Young Teenage Teens Girls: How to Deal With having Cyberbullying and How to Like You for Being You
Teenage Girls and Social Media
If you are a teenage girl, you may know that being a teenager can be challenging, especially in these modern times of social media. When using social media such as Facebook, Twitter, YouTube, Instagram and others, you should be careful not to put yourself in a position to become possibly a victim of cyberbullying.
Teenage Years are your Stepping Stones to the Future.
The challenges of being a teenager for young girls are not new. The difference is now with just a click of a button, you can put yourself in a position to possibly be victimized by cyberbullying.
If cyberbullying happens to you, use your self-confidence, resolve and other help sources to overcome it.
Teenage Girls: Do not let the Cyberbullies Win
If you allow someone to have the power to cyberbully you -- you are giving him or her carte blanche power to control your life. You must stay strong/resilient and not let cyberbullies win.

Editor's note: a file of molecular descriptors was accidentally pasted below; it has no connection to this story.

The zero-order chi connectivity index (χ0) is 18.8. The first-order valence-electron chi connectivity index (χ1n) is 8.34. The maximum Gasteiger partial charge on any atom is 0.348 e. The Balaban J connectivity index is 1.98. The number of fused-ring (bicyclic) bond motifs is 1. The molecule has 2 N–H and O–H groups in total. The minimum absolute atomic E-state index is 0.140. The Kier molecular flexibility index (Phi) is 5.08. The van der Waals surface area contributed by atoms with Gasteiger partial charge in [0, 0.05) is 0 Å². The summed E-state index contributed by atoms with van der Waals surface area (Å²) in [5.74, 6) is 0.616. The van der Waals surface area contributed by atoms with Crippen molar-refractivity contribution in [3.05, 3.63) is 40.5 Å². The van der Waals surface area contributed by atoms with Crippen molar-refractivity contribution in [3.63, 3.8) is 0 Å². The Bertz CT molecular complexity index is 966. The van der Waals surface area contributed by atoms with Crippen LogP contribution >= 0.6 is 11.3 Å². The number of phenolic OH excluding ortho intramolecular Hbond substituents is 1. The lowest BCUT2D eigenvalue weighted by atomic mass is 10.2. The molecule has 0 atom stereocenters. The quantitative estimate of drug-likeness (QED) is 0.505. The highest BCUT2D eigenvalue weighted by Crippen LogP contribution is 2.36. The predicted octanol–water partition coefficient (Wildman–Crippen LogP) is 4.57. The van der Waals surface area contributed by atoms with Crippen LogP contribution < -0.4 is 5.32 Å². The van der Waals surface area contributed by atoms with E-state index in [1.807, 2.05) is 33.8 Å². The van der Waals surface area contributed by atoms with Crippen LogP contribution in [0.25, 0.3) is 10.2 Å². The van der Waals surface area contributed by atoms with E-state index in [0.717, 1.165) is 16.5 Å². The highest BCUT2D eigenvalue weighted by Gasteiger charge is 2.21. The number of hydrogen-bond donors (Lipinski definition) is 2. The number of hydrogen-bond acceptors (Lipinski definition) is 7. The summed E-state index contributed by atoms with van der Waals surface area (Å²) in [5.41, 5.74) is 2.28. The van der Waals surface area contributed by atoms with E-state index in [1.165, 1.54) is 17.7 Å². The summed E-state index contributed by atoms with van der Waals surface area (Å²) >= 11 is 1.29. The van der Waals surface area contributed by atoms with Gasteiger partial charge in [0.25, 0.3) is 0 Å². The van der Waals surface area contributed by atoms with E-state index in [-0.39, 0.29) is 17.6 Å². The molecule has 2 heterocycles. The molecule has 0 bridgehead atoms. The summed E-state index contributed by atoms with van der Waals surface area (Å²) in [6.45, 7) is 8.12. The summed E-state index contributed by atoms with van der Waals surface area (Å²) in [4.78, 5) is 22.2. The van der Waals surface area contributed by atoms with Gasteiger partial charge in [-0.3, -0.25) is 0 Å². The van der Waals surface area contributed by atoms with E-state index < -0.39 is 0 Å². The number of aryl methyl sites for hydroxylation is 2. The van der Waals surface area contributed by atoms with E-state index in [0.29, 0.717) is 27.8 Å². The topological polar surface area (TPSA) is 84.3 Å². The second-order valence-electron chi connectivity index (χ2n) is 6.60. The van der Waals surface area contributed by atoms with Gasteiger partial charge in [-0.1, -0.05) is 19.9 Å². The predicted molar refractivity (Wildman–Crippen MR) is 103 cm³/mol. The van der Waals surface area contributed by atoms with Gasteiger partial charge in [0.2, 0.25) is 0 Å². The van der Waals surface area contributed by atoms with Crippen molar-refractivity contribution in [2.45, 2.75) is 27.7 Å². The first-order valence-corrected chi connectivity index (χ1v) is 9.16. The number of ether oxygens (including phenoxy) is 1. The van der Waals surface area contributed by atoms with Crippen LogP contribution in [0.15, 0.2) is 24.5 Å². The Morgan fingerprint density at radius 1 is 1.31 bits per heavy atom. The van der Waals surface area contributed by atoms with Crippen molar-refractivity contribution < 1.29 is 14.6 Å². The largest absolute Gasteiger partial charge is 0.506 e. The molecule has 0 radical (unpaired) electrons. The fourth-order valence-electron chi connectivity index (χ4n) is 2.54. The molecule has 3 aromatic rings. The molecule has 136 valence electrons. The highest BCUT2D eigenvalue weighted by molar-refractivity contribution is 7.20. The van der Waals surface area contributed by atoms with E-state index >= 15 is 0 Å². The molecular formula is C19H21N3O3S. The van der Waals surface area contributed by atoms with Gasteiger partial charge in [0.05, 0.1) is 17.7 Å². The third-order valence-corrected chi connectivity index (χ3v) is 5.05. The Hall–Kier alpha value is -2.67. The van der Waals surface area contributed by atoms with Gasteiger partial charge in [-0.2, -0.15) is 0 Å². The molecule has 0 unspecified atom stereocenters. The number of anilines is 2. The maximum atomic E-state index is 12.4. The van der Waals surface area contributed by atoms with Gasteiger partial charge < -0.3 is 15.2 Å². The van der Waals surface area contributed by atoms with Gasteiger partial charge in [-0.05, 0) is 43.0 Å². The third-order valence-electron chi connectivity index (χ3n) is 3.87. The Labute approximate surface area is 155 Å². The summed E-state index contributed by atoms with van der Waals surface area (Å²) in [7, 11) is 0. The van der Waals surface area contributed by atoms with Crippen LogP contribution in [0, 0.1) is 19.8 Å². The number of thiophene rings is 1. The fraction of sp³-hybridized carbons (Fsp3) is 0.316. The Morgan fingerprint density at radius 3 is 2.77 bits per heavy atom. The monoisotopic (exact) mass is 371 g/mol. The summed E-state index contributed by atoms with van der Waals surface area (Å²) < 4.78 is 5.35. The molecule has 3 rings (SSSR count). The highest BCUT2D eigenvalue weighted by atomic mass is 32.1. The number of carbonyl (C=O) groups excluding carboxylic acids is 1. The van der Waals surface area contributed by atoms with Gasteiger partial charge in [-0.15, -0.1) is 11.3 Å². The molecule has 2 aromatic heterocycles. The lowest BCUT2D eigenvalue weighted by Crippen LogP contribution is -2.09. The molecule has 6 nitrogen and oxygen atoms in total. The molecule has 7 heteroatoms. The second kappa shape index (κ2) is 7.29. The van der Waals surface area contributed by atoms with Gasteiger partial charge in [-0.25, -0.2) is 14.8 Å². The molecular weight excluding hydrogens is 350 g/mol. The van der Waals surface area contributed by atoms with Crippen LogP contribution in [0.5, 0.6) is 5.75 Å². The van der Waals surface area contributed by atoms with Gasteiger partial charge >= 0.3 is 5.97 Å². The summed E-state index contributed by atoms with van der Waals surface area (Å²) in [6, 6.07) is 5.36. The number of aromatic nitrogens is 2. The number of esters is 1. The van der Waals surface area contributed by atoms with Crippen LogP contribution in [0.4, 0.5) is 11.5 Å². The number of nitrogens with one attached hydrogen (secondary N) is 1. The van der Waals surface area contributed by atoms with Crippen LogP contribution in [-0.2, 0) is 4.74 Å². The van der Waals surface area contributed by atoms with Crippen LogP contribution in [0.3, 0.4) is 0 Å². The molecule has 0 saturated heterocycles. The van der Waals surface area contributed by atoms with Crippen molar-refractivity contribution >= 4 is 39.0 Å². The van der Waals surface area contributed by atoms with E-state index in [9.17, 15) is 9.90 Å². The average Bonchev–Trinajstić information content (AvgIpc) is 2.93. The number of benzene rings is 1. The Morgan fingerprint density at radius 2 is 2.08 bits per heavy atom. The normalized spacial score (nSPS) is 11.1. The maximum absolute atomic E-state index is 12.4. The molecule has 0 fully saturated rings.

As a teenager, you may sometimes seek acceptance from others. Remember to accept yourself first. As you mature, you will realize that people have their own ideas about you -- some positive and some negative. Surround yourself with those who are positive and distance yourself from those who seem to be trying to bring you down.
Teenage Girls: How to Overcome Cyberbullying
As a teenage girl, you are probably trying to find out who you really are. This is not an overnight process and will take some time; however, here are some steps you can follow that may help you through your teenage years.
1. Seek out and surround yourself with positive people.
2. Be careful how you use social media -- especially if you are posting pictures. Do not post pictures that could possibly be changed, altered, misinterpreted or misrepresented. For example, be careful when posting yourself in a bikini that can be altered to look as if you are posing without being clothed.
3. If you are being bullied, seek help from your parents, siblings, teachers, school officials and others. If the bullying has led to depression, let your parents, guardians or teachers know so you can get professional help.
4. If you inadvertently slip and do something that you should not have done, get up, dust yourself off, and start over.
You may make mistakes, but what counts is that you learn from your mistakes and not repeat them.